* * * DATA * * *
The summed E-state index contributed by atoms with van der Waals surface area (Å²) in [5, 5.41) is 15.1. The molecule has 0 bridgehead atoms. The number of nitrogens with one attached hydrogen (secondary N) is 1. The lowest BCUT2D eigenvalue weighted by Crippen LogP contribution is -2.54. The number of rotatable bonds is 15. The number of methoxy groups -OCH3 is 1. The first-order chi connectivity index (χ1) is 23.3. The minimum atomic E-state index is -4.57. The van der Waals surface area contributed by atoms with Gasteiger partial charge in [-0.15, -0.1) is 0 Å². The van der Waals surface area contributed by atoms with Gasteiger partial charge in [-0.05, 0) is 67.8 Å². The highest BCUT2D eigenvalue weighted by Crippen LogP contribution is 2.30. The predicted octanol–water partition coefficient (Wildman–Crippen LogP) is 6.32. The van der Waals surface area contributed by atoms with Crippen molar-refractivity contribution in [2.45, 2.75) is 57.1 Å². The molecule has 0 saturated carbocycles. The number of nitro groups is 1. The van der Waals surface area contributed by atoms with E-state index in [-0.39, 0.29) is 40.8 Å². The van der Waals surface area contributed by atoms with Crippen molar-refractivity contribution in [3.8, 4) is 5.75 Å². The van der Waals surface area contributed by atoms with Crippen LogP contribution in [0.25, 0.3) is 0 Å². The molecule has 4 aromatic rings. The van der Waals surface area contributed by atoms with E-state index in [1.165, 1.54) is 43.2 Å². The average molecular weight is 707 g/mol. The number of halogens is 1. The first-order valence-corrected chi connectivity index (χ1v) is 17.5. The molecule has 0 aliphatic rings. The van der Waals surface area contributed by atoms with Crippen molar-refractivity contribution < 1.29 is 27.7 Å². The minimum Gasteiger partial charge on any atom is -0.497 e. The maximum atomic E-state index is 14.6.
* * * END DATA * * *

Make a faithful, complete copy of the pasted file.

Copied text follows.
The summed E-state index contributed by atoms with van der Waals surface area (Å²) in [5, 5.41) is 15.1. The molecule has 0 bridgehead atoms. The number of nitrogens with one attached hydrogen (secondary N) is 1. The lowest BCUT2D eigenvalue weighted by Crippen LogP contribution is -2.54. The number of rotatable bonds is 15. The number of methoxy groups -OCH3 is 1. The first-order chi connectivity index (χ1) is 23.3. The minimum atomic E-state index is -4.57. The van der Waals surface area contributed by atoms with Gasteiger partial charge in [-0.15, -0.1) is 0 Å². The van der Waals surface area contributed by atoms with Gasteiger partial charge in [-0.05, 0) is 67.8 Å². The highest BCUT2D eigenvalue weighted by Crippen LogP contribution is 2.30. The predicted octanol–water partition coefficient (Wildman–Crippen LogP) is 6.32. The van der Waals surface area contributed by atoms with Crippen molar-refractivity contribution in [2.45, 2.75) is 57.1 Å². The molecule has 0 saturated carbocycles. The number of nitro groups is 1. The van der Waals surface area contributed by atoms with E-state index in [-0.39, 0.29) is 40.8 Å². The van der Waals surface area contributed by atoms with Crippen molar-refractivity contribution in [3.8, 4) is 5.75 Å². The van der Waals surface area contributed by atoms with Crippen LogP contribution in [0.25, 0.3) is 0 Å². The molecule has 4 aromatic rings. The van der Waals surface area contributed by atoms with E-state index in [1.165, 1.54) is 43.2 Å². The average molecular weight is 707 g/mol. The number of halogens is 1. The first-order valence-corrected chi connectivity index (χ1v) is 17.5. The molecule has 0 aliphatic rings. The van der Waals surface area contributed by atoms with Crippen molar-refractivity contribution < 1.29 is 27.7 Å². The minimum Gasteiger partial charge on any atom is -0.497 e. The maximum atomic E-state index is 14.6.